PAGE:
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Compare and Contrast Wilkie Collins’ A Terribly Strange Bed to Roald Dahl’s The Landlady Assignment

The First Story, “A Terribly Strange Bed” was written in 1956 and the other story, “The Landlady” was written in 1960. They were written in very different times so you would expect them to be very different.

The opening of “A Terribly Strange Bed” tells you the story is going to be tense and scary by saying they are wondering away from what they are used to and they go to a strange place, which suggests danger.

The narrator in “A Terribly Strange Bed” is the first person so you and see what kind of person the boy is and you can see exactly how he feels. It also adds tension because you and see how he thinks and how he is scared or excited.

The opening of “The Landlady”, tells you it is going to be tense or scary, by saying it is nine o’clock at night and he is in a place he hasn’t been before, similar to “The Terribly Strange Bed”. Also it says he was recommended a hotel, but he went to another one which, “looks too good to be true” which brings tension and fear.

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The narrator in “The Landlady” has written n the first person. The boy doesn’t realise he is in danger, which creates tension by the reader wanting him to get out.

In “The Terribly Strange Bed”, the writer is using an old style of writing, which is more difficult to read that “The Landlady” and it also has a lot of description and long sections to it. In “The Landlady”, the writing is more recent, and much easier to understand. It is also much shorter and with much less descriptive writing in it.

The victim in “The Terribly Strange Bed” and “The Landlady” are roughly the same age, but they come from very different backgrounds and their appearance is also different.

In “The Terribly Strange Bed”, the boy is a young man who has just finished his education at college and has been brought up well, but he is not street wise. He has a “wild life” and when he goes to the “back alley” gambling area he says,” I felt what the passion for play really was”, which says, he is hooked on gambling and e is adventurous.

In “The Landlady”, the boy, Billy Weaver, is seventeen years old. He is ambitious, he comes from a good background, and he is quite well off. He presents himself well by wearing “a new brown suit”, and he also wants to be a successful businessman.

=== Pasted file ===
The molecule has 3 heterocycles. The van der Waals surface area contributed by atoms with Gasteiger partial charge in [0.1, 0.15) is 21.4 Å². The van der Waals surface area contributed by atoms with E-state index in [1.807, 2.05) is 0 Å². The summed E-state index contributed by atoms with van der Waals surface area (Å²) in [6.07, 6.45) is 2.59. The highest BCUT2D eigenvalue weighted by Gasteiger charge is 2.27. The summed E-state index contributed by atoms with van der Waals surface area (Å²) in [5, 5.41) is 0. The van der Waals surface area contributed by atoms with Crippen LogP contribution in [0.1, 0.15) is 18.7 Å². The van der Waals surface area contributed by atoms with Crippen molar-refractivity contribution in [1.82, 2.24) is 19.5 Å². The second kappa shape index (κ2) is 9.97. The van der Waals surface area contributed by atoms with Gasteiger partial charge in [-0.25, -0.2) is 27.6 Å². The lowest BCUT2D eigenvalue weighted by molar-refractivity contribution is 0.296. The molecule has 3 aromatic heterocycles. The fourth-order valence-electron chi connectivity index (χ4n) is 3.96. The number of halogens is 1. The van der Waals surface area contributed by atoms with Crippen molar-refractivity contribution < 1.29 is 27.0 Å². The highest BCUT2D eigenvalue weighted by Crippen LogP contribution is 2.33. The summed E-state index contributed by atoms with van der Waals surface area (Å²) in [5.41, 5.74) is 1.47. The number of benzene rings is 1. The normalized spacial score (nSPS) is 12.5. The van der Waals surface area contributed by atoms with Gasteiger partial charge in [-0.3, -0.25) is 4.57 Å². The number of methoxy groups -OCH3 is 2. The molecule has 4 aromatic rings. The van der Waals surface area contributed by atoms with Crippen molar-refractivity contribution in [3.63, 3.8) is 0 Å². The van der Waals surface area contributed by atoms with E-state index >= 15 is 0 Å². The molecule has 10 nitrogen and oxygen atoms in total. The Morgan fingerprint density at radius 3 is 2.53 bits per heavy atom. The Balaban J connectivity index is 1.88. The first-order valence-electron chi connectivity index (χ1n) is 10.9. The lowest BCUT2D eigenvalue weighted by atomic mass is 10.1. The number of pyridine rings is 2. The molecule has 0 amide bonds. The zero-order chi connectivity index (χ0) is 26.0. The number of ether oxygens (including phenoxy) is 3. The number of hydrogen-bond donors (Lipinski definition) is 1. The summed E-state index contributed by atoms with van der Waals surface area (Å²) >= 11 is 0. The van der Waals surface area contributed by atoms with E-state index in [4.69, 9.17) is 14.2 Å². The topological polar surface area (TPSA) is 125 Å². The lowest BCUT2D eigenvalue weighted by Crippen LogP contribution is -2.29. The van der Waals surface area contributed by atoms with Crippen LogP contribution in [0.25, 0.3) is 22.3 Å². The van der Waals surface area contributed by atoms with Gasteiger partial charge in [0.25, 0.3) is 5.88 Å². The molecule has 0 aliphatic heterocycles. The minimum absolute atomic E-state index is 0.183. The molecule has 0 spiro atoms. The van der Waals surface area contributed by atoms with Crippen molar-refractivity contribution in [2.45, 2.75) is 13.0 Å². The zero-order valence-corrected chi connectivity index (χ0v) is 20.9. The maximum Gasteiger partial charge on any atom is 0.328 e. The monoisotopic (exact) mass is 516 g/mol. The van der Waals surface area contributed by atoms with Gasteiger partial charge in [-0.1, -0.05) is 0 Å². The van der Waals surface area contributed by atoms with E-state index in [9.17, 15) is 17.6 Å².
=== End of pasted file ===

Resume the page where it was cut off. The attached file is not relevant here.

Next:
In “The Terribly Strange Bed”, the boy is “wild” and he risks going to an unusual, and dodgy place, which puts him in danger. He knows going there but doesn’t sense any danger while he is there.

In “The Landlady”, the boy contemplates with himself the other alternatives of accommodation, and clearly talks himself into going to the Bell and Dragon, as “he was a tiny bit frightened” of board houses.

 

This notice seems to be ‘alive’. It is as if the sign is hypnotising him, in making him not leave. It is drawing him back to the house. This is very strange, how a notice can all of a sudden seem so powerful. The boy in “The Terribly Strange Bed”, realises he is in danger at a late point, just when the bed is lowering down to kill him. His reactions were that he froze with fear. It says, “he was panic stricken” and “breathless”, which say he was so scare he couldn’t breath or move.

In “The Landlady”, the boy doesn’t realise he is in danger at all, even at the end, mainly because he was drugged, but also because the lady was so nice, that he wouldn’t expect her to do anything to him. As of this he has no reactions towards danger and suspects nothing.

I consider the boy in “The Terribly Strange Bed” to be the better victim because he finds out what is happening and there is more tension and excitement when his feelings are shown, when he is almost, about to die, when in “The Landlady”, the boy doesn’t suspect anything.

In both stories, both main villains appear to be pleasant and nice but they are not really as they seem.

In “The Terribly Strange Bed”, the villain is the old soldier. At the start, he is very nice to the boy. When the boy is gambling he keeps saying, “Break the bank, you can do it!” persuading the boy to win the money and it gives him more confidence to win. The boy thinks he wants him to win for himself, but really he wants him to win so he can steel it off him later on.